Foto: Jackie Huynh
By using commercial rationale to justify the closure of a public TV show the frontier between public and private media become blurred.
Almost every developed country is experiencing debates, more or less intense, more or less publicized, on the role that the state should play as broadcast supporter or owner. Criticisms have been flourishing at two levels. First, state subsidy of particular kinds of radio and TV shows has been questioned, especially considering “cultural” or “intellectual” ones. Second, and more profoundly, some have directly challenged the principle of a state ownership of audio-visual networks. In other words, is it really state business to fund and support programmes which would concern only a small part of the population? Or, more drastically, is it really state business to control radios or television channels? Those worries have recorded notable successes through privatizations and suppression of several cultural programmes, sometimes very famous ones.
The central issue is about the state legitimacy for funding/supporting specific TV/radio shows, or even networks as a whole. In other words, what are the moral obligations of the state in this respect?
When a programme is cut, the common rationale is usually economic: because of too few listeners/viewers this programme cannot be supported anymore. At first sight, the argument seems sound. Less viewers means less advertisement space and, by consequence, a lower profitability. As announcers rely on the popularity of programmes to determine which price they agree to pay, if a programme is not popular, the prices at which the TV or radio will be able to rent its advertisements slots will decrease.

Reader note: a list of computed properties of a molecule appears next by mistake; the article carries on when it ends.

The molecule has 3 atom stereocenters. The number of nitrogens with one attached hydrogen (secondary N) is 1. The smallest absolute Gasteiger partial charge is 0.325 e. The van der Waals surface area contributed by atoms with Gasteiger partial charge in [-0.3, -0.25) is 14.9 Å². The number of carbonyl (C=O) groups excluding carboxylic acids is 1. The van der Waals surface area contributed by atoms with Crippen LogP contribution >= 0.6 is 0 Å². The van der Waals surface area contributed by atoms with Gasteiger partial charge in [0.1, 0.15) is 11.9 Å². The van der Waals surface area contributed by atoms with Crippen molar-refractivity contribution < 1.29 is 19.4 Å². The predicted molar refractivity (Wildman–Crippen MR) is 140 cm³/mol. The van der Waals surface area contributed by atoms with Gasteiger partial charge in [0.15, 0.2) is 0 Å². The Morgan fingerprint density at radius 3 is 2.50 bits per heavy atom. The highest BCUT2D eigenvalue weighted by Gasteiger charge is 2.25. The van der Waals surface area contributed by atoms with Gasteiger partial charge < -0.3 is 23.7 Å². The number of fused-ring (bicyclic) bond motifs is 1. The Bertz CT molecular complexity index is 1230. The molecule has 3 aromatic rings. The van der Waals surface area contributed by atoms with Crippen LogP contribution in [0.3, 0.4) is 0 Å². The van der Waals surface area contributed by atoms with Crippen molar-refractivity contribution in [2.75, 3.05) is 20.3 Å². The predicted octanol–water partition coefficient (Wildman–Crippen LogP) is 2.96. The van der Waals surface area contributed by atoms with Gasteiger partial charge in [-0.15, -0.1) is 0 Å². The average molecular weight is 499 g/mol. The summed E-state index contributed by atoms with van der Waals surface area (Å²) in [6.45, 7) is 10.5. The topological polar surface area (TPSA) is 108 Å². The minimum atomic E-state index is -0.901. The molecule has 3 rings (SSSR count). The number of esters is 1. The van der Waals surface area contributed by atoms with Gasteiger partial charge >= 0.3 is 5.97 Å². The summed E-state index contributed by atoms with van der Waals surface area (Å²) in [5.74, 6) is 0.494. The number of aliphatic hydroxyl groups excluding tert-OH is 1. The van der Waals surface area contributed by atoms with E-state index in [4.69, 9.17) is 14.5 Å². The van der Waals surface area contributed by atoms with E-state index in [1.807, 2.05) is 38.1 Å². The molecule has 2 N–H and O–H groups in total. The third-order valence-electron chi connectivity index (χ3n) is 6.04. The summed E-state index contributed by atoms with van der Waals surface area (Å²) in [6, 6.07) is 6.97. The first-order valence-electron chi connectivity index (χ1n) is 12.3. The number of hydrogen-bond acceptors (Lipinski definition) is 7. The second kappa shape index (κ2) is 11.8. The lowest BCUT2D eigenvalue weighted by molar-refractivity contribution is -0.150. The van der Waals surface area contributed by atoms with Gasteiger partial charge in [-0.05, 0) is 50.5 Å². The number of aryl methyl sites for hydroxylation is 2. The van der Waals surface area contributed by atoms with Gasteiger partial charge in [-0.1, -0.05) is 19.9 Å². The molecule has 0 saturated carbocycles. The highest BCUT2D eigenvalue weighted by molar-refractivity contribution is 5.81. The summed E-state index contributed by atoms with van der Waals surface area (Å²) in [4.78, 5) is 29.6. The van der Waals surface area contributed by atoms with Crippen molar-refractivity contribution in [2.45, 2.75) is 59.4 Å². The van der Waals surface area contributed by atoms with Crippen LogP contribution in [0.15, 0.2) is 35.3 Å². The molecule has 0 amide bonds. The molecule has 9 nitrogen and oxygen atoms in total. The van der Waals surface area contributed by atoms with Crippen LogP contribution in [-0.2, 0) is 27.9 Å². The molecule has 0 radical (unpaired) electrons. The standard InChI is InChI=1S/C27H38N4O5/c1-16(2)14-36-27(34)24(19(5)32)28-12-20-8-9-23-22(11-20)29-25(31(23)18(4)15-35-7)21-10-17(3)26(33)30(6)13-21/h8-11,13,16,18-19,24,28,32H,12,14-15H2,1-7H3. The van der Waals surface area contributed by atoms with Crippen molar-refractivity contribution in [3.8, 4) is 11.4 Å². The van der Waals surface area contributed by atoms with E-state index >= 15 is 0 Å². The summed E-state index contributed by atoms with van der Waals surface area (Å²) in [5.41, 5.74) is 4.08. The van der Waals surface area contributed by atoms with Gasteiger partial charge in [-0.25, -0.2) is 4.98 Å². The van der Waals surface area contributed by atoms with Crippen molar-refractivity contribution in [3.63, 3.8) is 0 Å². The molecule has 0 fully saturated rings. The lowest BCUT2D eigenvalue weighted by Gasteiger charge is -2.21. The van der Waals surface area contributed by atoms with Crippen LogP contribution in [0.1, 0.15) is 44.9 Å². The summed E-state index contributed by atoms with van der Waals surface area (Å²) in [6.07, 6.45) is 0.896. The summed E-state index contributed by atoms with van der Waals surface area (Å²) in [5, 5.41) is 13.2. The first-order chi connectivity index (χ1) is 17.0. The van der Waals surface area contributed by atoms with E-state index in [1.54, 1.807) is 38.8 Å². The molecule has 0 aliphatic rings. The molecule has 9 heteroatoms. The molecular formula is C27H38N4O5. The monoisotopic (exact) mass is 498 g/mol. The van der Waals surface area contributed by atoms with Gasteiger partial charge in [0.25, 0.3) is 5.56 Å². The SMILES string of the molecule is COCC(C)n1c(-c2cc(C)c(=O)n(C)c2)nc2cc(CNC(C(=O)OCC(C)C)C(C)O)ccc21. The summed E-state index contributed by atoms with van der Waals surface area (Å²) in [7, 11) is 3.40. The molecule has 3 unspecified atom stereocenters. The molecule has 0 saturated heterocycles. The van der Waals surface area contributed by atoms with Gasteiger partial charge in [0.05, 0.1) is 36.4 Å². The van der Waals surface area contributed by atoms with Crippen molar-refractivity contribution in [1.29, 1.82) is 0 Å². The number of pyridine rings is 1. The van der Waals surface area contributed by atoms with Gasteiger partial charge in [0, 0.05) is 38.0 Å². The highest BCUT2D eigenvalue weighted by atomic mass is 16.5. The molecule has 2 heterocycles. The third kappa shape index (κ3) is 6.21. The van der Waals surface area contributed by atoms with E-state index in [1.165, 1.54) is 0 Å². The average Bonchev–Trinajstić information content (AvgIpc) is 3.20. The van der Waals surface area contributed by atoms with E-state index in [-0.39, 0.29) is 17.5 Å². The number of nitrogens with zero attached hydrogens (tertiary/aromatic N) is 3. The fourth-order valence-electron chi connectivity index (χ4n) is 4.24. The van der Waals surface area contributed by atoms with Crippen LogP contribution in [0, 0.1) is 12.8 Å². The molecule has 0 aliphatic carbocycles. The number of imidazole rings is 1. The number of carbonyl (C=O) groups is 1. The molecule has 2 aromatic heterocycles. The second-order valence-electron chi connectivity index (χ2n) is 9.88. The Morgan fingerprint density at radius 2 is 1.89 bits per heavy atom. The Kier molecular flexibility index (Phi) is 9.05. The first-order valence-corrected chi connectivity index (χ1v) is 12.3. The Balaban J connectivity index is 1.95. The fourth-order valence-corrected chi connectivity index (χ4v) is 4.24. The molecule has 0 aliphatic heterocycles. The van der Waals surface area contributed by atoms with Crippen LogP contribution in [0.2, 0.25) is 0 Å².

During a period of harsh competition, there is sometimes no other choice than offering programmes which will attract more viewers/listeners at the expense of more ‘marginal’ ones. However, the rationale is commercial, i.e. it makes sense for firms involved in a market and should sell (or, in this case, attract viewers or listeners) to maintain levels of profits which allow them to pursue or expand their activities. But, can we consider that a public media network should follow the same rules? There are strong reasons why the state should worry about using this rationale.
When public institutions decide to cancel programmes due to a lack of popularity, they are actually using the profitability rationale, and the consequences do not appear clearly at first sight. First of all, using the profitability argument for public media networks implies that, when the state owns a radio or a TV, it should be guided by the same motives as the private actor. By doing so, the frontier between public and private media become blurred. Then, a dangerous bet is made: proposing the same programming at private networks while, at the same time, trying to keep a distinct institutional identity built through years or decades of specific programming. It is not certain that acting like this will enhance the competitiveness of public broadcast. When a company is changing dramatically its market position by giving up some of its more well-known products, it exposes itself to worsen even more profoundly its situation by experiencing serious drops among its traditional public without gaining significant more viewers/listeners. In France, the public broadcast has recently experienced it. In particular, the news programme has become so similar to its main private competitor that a serious loss in the audience has happened, followed by a major institutional crisis among journalists.